Early identification of people with Type 2 diabetes


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Early identification of people with Type 2 diabetes

  1. 1. 10 Parkway London NW1 7AA Tel 020 7424 1000 Fax 020 7424 1001 Email info@diabetes.org.uk Website www.diabetes.org.uk Position Statement Early identification of people with Type 2 diabetes June 2006 Page 1 of 10 Diabetes UK has for many years been calling for the establishment of active programmes to identify people with Type 2 diabetes early, to ensure appropriate diabetes care and treatment. Those at increased risk of Type 2 diabetes should be targeted as part of systematic case finding, annual health checks and Cardiovascular Disease Risk Management Programmes. The objectives of such initiatives are to reduce the numbers of people with undiagnosed diabetes, the burden of complications at diagnosis, the impact on the person with diabetes and the impact of diabetes on NHS resources. Raising awareness of risk factors amongst the population, alongside the development of targeted programmes to identify those at high risk of developing Type 2 diabetes would go a long way towards reducing the devastating and costly complications of coronary heart disease, renal disease, blindness, stroke and foot disease.(1) UKPDS shows that up to 50 per cent of people diagnosed with Type 2 diabetes presented with developing complications at diagnosis particularly retinopathy.(2) Evidence is also available showing that there is a long and latent asymptomatic period in which the condition can be detected.(3) Impaired glucose tolerance is associated with an increased risk of premature cardiovascular disease and early management may reduce progression to diabetes. Increased awareness and prioritisation of diabetes within policy initiatives, such as the national diabetes frameworks, new General Medical Services and Pharmacy contracts, have had a positive impact on the extent to which local health services are actively seeking to identify people with diabetes early. Diabetes UK/Dr Foster 2005 research has shown that 60% of localities in England have programmes in place to identify people with diabetes early.(4) However, it is estimated that approximately 0.75 million people with diabetes remain undiagnosed in the UK.(5) With the The charity for people with diabetes Diabetes UK is the operating name of the British Diabetic Association Company limited by guarantee Registered office: 10 Queen Anne Street, London W1M 0BD Registered in England no. 339181 Registered charity no. 215199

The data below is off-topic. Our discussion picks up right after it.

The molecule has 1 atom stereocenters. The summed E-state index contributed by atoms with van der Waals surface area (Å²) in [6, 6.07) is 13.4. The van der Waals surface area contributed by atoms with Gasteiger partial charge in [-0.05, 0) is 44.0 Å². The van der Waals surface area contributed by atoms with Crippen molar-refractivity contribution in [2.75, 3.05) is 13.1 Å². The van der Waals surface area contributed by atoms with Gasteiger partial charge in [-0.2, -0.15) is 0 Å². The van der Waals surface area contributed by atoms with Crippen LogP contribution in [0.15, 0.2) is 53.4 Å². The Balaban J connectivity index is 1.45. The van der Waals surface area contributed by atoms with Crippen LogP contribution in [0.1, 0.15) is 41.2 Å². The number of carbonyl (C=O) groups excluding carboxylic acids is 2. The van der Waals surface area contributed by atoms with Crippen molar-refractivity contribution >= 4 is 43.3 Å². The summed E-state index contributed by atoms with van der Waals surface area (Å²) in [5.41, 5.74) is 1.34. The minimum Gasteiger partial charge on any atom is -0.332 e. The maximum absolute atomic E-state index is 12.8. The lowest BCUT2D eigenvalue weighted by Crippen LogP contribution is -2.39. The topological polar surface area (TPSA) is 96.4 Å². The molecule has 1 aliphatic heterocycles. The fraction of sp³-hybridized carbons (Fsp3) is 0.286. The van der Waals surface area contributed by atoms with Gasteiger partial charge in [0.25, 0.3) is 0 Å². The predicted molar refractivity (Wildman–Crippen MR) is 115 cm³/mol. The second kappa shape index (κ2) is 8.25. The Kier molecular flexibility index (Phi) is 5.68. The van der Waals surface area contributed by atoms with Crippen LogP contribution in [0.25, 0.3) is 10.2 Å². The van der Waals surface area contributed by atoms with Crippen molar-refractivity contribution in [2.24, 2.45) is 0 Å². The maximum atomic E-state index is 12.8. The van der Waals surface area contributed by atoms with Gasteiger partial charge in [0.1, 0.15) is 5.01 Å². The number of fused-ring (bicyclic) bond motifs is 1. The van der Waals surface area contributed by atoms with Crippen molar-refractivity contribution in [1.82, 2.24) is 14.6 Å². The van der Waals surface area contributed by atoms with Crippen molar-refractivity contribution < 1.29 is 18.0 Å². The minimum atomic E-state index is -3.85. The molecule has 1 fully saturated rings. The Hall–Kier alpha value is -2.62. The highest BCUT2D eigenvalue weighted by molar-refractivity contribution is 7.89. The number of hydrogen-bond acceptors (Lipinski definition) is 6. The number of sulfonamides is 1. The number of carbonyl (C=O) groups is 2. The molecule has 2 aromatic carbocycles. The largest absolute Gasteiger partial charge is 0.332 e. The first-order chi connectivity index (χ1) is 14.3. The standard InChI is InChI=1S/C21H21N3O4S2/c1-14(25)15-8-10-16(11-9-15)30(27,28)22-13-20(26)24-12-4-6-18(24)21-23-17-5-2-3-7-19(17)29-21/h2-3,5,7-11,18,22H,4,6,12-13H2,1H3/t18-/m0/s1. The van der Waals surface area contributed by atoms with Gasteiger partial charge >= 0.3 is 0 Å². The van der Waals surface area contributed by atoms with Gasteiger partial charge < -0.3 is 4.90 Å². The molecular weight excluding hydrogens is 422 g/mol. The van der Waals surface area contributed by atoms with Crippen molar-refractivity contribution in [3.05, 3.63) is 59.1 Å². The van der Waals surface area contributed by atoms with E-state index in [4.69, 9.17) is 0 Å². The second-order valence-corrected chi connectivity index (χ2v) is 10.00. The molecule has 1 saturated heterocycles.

2. 2. Early identification of people with Type 2 diabetes Page 2 of 10 expectation that the number of people with diabetes will reach 3 million by the end of the decade, further action is needed to ensure that people with diabetes are identified early. National Policy development In 2002, the Department of Health(1) recognised that there was a case for a more systematic approach to screening for Type 2 diabetes and commissioned a review of research. As part of this work, the Diabetes Heart Disease and Stroke (DHDS) Pilot Project, under the auspices of the National Screening Committee (NSC)(6), was established to test the implications and outcomes of implementing a systematic programme in primary care, serving populations at greatest risk. The NSC and Department of Health (DH) received feedback from all representatives undertaking DH commissioned research. The evidence presented led to a consensus for the need for an integrated approach combining Cardiovascular Disease (CVD) and diabetes to focus on the person and provide holistic care, rather than on single risk factors. In February 2006, the NSC recommended that diabetes be included in a Risk Assessment and Control [Management] Programme(6) to ensure all people with known vascular disease, high blood pressure or diabetes receive a comprehensive risk assessment and risk reduction therapy, to reduce the burden of stroke, diabetes and coronary heart disease for individuals and populations. Testing for diabetes in a subset of the population will be included in this future programme. Those identified as having Type 2 diabetes should have active management of their diabetes as well as support to reduce other risk factors for vascular disease. Action Diabetes UK welcomes the NSC announcement that those at high risk of diabetes will be systematically screened within a CVD risk management programme(s) and is pressing for: • the National Screening Committee to publish its research findings, specific selection criteria and implementation details. • local commissioning bodies and professionals to establish programmes and initiatives to screen those at increased risk of diabetes to identify positive diagnoses. • more public education about the risk factors of diabetes and links with cardiovascular disease Prior to publication of the research, and in the absence of a single national protocol, Diabetes UK recommends, based on current consensus, the following criteria to support healthcare professionals and commissioning bodies to implement protocols.